Passover, the Jewish holiday commemorating the story of Exodus, begins at sundown April 6 this year -- to the joy of many and the consternation of a few devout lovers of bread, which is given up for a week.
Observed for seven or eight days, Passover celebrates the story of how God helped the Israelites escape slavery in Egypt by inflicting 10 plagues upon the Egyptians and the Pharaoh. Traditionally, a family, group of families or friends will gather on the first or second night of Passover and hold a Seder, a symbolic dinner where people read the story of Passover and eat unleavened foods. During the Seder, the youngest person will ask guests questions about the holiday and children hunt for hidden Afikoman, or matzoh.
Although many Jews do not attend synagogue during the holiday and prefer to spend time with family and friends, the love of Passover or "Pesach" didn't come so easily for me.
Now it's my favorite religious holiday. But as a child I always dreaded the mid-spring celebration: Passover was a horrible holiday with bad food and way too much discussion. Everyone looked forward to finding the hidden matzoh and all the children were disappointed when the ghost of Elijah never showed. (He is supposed to announce the coming of the messiah and a glass of wine is left for him near the door.)
My family tended to celebrate with one of three families. While I was excited to see my friends, I inevitably found myself squirming at someone's rigid dining room table waiting for the macaroons to debut.
Our Seders would consist of about 10 parts, beginning with blessings and wine (Kadeish), breaking of the matzoh, the telling of the Passover story, eating of symbolic foods and finally a meal made without yeast. During the storytelling portion of the evening, the youngest person at the table would be responsible for asking guests the Four Questions about the significance of the Seder -- a task I reluctantly accepted until my younger brother learned to read.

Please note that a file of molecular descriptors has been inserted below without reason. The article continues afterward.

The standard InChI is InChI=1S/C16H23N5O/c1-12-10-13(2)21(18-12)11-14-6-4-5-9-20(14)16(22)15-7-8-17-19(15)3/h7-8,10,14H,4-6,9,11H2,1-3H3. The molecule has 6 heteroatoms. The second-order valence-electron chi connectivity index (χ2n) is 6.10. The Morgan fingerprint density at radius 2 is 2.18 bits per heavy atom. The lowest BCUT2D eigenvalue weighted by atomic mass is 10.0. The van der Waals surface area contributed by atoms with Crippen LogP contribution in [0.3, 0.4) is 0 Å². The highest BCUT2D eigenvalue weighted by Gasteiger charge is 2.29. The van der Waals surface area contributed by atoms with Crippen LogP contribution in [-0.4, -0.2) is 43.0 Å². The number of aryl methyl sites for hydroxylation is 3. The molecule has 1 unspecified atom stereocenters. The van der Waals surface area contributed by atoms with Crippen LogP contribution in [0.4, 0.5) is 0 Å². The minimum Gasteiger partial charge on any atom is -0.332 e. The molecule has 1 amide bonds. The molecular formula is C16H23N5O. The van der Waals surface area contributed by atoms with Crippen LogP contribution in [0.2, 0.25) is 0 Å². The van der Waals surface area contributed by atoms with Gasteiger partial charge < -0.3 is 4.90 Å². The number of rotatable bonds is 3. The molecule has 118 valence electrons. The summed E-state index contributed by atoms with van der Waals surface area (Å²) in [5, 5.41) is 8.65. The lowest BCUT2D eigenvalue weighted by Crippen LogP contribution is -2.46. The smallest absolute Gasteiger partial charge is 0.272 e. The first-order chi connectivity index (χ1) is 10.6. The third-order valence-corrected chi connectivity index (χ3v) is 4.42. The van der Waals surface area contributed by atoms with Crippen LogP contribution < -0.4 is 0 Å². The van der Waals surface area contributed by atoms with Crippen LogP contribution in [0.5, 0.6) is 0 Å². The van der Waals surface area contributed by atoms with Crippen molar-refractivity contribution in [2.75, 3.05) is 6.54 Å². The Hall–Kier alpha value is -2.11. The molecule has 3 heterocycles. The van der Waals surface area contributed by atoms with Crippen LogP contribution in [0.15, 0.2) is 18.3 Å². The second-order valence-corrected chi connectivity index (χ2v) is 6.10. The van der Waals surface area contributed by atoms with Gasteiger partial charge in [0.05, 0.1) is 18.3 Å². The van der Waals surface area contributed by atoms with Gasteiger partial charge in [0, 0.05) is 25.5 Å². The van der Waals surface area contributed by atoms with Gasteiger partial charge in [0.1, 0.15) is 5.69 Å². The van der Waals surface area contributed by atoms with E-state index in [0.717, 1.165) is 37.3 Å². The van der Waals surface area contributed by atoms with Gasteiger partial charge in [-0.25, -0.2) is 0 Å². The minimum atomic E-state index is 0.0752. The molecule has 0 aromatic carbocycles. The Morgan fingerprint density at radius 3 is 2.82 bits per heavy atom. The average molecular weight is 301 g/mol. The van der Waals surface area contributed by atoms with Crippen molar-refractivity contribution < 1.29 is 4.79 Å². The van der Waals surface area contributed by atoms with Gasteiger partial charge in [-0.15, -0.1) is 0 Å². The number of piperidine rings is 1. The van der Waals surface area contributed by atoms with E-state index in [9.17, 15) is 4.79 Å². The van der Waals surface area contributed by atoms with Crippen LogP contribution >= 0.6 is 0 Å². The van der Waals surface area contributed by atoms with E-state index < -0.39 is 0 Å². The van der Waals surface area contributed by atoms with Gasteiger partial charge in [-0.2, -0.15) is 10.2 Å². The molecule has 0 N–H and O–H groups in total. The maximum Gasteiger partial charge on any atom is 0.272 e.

But whenever a lack of bread caused my inner brat to rear her ugly head and complain, my parents would placate me with stories of Passovers past, where more traditional Jews wouldn't take any lip from restless children.
"Those Seders could last for hours if people were traditional," my mother told me recently. "You were fidgeting, hungry and couldn't eat anything. People wouldn't hesitate to smack you on the head and tell you to straighten up and fly right if you complained."
She later told me that crotchety uncles would ply their young relatives with rye whiskey, hoping to get them giddy about washing dozens of their mother's best china plates after a three-hour dinner.
But as the years progressed and my parents got tired of wrangling their hungry and bored children, our Seders became more of a semi-formal dinner among close friends with crazy schedules. Perhaps the solemnity of my childhood Passovers was simply to instill tradition in my eager(ish) mind, but as we got older, my parents became less serious.
One year, Maxwell House Publishers printed our Haggadah, the text from which the Passover story is told, and we stopped for a commercial break every few minutes to give thanks to our "sponsor." Because you are supposed to recline during the Seder -- in fact, reclining is the answer to one of the Four Questions, "Why is this night different from all other nights?" -- my father makes a big deal of saying, "This night really isn't different from all other nights, because we recline all the time."
While I still try to keep kosher for the week, we have pretty much given up on traditional foods.
As a result, Passover has become less of a Jewish holiday and more of a yearly gathering of family and friends. When I host Seders apart from my family -- typically a rowdy affair that leaves my house reeking of potato latke oil -- we're bound by a common heritage and religion, but it isn't necessarily the basis of the evening.
Last year, I hosted a Seder for seven of my friends, half of whom weren't Jewish. Even though I left work early to slave over matzoh ball soup, latkes and tzimes (a fruit casserole) and properly prepare my house for the festivities, I didn't have a single Haggadah -- much less one for each of my guests.
I convinced one of my attendees to swoop a book from her parents, our newest "sponsor" and an unintentional ode to previous Passover gatherings. For the rest of the evening, each guest took turns reading from the Haggadah in a variety of silly, drunken voices pausing only to toast to God's charity and say "Di'anu," meaning, "It would have been enough." My roommate and I agreed that the round-the-table reading would become our new household tradition.
The story of Passover is one of challenge and hope, which is easily understood by family members of all ages. My own relationship to the holiday has changed throughout the years, as has my willpower to avoid cereal and pasta. Maybe the food has just gotten better.